Because of these characters, the European refugee policy has tightened. Because of them, it is so difficult for us to prove again and again to the migration authorities that one or another of our clients really needs asylum. We present evidence, but we still cannot convince the authorities, because they have seen the opposite example.

– How do you make sure that the refugee is real?

– Without details, I will tell you that we have our own verification system. Sometimes we find living witnesses of a crime against our clients. Contact them. We check for ourselves, clarify each situation, in order to understand whether it is necessary to undertake. Although even if a person is guilty of what he is accused of, then according to human rights, he should not be extradited. After all, it is clearly known that in Russia his rights will not be respected. No one should be punished beyond the law. However, now we do not set the task to protect those who are really guilty. The situation with human rights in the world is such that the protection of such people immediately becomes a problem for those who protect them. Even lawyers are afraid to take on certain cases.

– Is your asylum check more precise than a police check?

– Now in different countries, the authorities have begun to turn to representatives of national communities in connection with the spread of terrorism. But the problems of refugees are of little interest to them. They have no goal to give the refugee a positive decision. I think that the task of a social worker sitting in the migration department, is, on the contrary, to deny asylum to a person. We offered not even cooperation, but our assistance in acquaintance with Caucasian specifics. But the migration authorities are not interested. They are ready to pay attention only to cases connected with the threat of terrorist attacks from radical Islamists.

The same Swedish police sees no danger from the Federal Security Service, which can also recruit agents and do anything to destabilize the situation in another country.

– Is it difficult to establish an organization in Sweden?

– Not difficult. It is difficult to “promote” it later. You must first send the statute to the tax office, wait for permission. Each country has its own procedure. If the statute does not violate the laws of the local state and the activity corresponds to it, then everything is in order. Every year you need to declare your activity. You need to be prepared to report to the state auditor at any time. He may come over to check after any complaint. Annually it is necessary to send a report to the tax office.

– Who do you have to fight more: the European bureaucracy and the system of denial of asylum, or the “pro-Russian” European officials, when they naively or for some other reason think that the rights of the expellee will be respected?

– Regarding Caucasians, oddly enough, many countries listen to reports from the Federal Security Service and put the person under surveillance (whom the Russian special services are persecuting). Interrogate his/her relatives, friends, acquaintances. We can do nothing about it.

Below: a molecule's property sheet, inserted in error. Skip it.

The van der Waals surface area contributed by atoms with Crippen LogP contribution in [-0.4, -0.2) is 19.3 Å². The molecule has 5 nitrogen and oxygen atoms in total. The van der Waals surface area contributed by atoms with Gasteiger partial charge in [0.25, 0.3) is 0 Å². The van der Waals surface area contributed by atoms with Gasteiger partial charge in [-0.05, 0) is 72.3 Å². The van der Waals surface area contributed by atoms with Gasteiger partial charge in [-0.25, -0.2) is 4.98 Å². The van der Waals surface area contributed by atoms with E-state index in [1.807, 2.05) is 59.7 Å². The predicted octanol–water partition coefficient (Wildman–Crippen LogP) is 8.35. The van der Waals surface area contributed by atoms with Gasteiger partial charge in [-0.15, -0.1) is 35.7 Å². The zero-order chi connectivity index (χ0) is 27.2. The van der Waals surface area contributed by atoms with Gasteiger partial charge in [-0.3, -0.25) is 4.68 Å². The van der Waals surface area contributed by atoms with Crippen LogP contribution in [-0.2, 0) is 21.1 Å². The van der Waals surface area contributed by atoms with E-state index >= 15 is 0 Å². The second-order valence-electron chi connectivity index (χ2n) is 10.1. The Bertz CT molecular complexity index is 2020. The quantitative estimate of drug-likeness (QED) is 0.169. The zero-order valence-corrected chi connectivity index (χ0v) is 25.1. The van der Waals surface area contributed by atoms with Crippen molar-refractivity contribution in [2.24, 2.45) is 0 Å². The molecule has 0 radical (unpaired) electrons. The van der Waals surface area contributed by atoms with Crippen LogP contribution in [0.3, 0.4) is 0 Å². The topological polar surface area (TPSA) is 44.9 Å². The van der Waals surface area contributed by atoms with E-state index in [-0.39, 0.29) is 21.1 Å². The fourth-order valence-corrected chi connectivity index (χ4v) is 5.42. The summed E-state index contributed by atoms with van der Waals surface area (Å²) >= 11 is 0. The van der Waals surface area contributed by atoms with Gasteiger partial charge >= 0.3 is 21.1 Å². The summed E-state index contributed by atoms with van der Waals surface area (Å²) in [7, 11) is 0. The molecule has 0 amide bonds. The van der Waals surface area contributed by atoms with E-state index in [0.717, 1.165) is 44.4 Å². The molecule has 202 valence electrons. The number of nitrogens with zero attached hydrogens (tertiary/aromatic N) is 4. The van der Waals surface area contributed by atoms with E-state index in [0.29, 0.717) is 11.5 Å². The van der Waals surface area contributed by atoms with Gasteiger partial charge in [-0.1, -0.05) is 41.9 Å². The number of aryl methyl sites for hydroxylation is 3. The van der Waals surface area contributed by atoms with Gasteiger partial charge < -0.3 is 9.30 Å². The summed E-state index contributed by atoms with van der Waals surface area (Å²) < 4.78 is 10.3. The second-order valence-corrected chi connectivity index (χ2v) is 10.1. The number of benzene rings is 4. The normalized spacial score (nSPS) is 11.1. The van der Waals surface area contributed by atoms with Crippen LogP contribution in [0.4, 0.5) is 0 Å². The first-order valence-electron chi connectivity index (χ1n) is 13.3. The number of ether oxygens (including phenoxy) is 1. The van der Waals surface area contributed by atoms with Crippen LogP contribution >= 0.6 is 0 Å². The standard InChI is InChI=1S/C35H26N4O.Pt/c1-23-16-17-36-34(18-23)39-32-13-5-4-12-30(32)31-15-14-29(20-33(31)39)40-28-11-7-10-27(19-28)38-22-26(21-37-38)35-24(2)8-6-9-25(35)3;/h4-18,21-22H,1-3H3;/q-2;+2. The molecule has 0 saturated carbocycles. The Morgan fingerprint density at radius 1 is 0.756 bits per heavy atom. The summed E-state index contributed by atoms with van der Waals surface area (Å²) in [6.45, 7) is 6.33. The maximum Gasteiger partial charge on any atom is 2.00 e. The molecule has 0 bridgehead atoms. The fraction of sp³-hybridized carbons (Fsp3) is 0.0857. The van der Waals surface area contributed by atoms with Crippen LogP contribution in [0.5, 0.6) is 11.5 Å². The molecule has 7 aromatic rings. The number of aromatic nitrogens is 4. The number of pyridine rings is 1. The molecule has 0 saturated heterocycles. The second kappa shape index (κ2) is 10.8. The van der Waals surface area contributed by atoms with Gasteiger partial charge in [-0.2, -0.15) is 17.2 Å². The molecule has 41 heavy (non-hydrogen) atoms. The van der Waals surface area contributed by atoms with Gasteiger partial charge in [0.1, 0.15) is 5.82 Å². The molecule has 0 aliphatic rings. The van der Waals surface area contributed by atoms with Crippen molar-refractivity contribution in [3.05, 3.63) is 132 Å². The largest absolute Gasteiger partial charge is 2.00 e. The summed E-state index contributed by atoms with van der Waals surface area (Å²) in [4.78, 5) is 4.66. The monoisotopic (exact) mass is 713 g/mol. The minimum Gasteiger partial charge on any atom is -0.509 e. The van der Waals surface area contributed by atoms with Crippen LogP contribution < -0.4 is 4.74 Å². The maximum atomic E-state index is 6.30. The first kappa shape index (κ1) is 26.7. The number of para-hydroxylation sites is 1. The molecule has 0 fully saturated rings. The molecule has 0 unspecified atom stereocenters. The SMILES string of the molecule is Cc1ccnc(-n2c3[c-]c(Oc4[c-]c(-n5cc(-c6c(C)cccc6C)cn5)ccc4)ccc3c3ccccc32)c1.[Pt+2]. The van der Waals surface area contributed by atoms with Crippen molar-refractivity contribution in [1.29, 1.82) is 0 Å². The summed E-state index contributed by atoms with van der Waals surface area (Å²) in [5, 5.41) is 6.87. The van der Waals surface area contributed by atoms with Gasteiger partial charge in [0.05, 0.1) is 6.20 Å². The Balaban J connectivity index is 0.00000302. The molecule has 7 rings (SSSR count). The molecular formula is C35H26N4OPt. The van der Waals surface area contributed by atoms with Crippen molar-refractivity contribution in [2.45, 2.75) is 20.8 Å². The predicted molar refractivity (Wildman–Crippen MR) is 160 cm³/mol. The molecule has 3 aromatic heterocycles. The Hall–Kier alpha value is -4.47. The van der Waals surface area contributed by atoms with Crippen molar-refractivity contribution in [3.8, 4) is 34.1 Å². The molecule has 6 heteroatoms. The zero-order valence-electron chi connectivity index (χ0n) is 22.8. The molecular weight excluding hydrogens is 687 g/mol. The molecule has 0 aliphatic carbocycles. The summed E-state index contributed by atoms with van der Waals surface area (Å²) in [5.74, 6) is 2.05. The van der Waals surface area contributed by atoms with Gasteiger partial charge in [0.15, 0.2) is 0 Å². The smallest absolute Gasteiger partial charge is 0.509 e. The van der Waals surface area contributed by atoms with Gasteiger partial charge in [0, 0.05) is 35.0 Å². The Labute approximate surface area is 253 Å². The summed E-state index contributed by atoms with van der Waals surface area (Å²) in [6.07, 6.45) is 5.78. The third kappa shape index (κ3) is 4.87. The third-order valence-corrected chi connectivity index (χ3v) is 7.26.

We are open and ready to prove at any time that this is not so. But most of all we have to fight for them not to be extradited.

Europeans know everything themselves. International, not only human rights, but also political organizations repeatedly wrote reports about the massive violation of human rights by the Russian authorities, especially in Chechnya.

We always attach these reports to our letters when contacting any structures. The answer is in the following spirit, “yes, we know that there are violations, but in this particular case it is not so.”

When you see such a reason for the refusal of asylum from the migration authorities, you feel like laughing and crying at the same time. When they write that a refugee from Chechnya can get asylum in Russia, it causes laughter. We know the situation of Amriev, whom they reached even in Belarus. It turned out that even there Kadyrov’s supporters have their co-operation.

This is the most global problem. Everyone writes the same decision for denial.

– Did you personally leave Russia for political reasons?

– My views have always not coincided with the opinion of the majority and I was, living at home, against the policies of the authorities. Taking into account my political and religious views (I refer to the Salafis who are persecuted in Chechnya), and also, for the reason that I could not sit silently and not resist this regime, I believe that I would not be alive if I had not left Russia.

P. S.

When this interview was being prepared for publication, Amina Sadulaeva announced threats by the special services to her relatives living in Russia.

Her relatives were interrogated about her location and other personal data. Also, security officials threatened to initiate a criminal case against Amina. The interlocutor believes that these events are directly related to her human rights activities.

Source: EMIGRUSSIA